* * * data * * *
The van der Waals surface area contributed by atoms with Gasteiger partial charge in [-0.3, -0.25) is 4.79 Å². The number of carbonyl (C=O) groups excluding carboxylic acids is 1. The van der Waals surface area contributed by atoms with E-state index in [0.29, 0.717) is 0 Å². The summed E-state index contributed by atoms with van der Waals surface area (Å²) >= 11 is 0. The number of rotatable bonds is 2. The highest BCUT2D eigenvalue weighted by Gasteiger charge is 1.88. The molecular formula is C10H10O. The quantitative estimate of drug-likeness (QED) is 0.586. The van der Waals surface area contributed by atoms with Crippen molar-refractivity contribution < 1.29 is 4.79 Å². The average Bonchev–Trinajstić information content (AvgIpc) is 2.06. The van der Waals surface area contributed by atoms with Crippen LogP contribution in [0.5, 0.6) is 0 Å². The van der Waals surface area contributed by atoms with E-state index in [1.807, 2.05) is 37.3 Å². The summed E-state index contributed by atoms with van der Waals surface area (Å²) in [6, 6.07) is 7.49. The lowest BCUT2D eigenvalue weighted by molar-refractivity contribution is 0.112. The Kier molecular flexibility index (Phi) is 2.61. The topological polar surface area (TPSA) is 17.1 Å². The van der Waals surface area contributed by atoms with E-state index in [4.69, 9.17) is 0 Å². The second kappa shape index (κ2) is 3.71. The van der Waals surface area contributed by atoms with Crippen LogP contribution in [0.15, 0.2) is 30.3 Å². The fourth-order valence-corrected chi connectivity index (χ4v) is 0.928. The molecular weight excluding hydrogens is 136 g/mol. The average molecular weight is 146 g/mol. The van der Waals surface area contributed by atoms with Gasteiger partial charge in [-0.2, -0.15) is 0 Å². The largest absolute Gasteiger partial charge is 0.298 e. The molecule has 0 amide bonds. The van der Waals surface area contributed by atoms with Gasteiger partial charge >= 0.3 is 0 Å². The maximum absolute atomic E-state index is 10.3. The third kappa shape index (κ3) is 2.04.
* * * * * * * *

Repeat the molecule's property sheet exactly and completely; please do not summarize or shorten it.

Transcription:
The van der Waals surface area contributed by atoms with Gasteiger partial charge in [-0.3, -0.25) is 4.79 Å². The number of carbonyl (C=O) groups excluding carboxylic acids is 1. The van der Waals surface area contributed by atoms with E-state index in [0.29, 0.717) is 0 Å². The summed E-state index contributed by atoms with van der Waals surface area (Å²) >= 11 is 0. The number of rotatable bonds is 2. The highest BCUT2D eigenvalue weighted by Gasteiger charge is 1.88. The molecular formula is C10H10O. The quantitative estimate of drug-likeness (QED) is 0.586. The van der Waals surface area contributed by atoms with Crippen molar-refractivity contribution < 1.29 is 4.79 Å². The average Bonchev–Trinajstić information content (AvgIpc) is 2.06. The van der Waals surface area contributed by atoms with Crippen LogP contribution in [0.5, 0.6) is 0 Å². The van der Waals surface area contributed by atoms with E-state index in [1.807, 2.05) is 37.3 Å². The summed E-state index contributed by atoms with van der Waals surface area (Å²) in [6, 6.07) is 7.49. The lowest BCUT2D eigenvalue weighted by molar-refractivity contribution is 0.112. The Kier molecular flexibility index (Phi) is 2.61. The topological polar surface area (TPSA) is 17.1 Å². The van der Waals surface area contributed by atoms with E-state index in [4.69, 9.17) is 0 Å². The second kappa shape index (κ2) is 3.71. The van der Waals surface area contributed by atoms with Crippen LogP contribution in [0.15, 0.2) is 30.3 Å². The fourth-order valence-corrected chi connectivity index (χ4v) is 0.928. The molecular weight excluding hydrogens is 136 g/mol. The average molecular weight is 146 g/mol. The van der Waals surface area contributed by atoms with Gasteiger partial charge in [-0.2, -0.15) is 0 Å². The largest absolute Gasteiger partial charge is 0.298 e. The molecule has 0 amide bonds. The van der Waals surface area contributed by atoms with Gasteiger partial charge >= 0.3 is 0 Å². The maximum absolute atomic E-state index is 10.3. The third kappa shape index (κ3) is 2.04.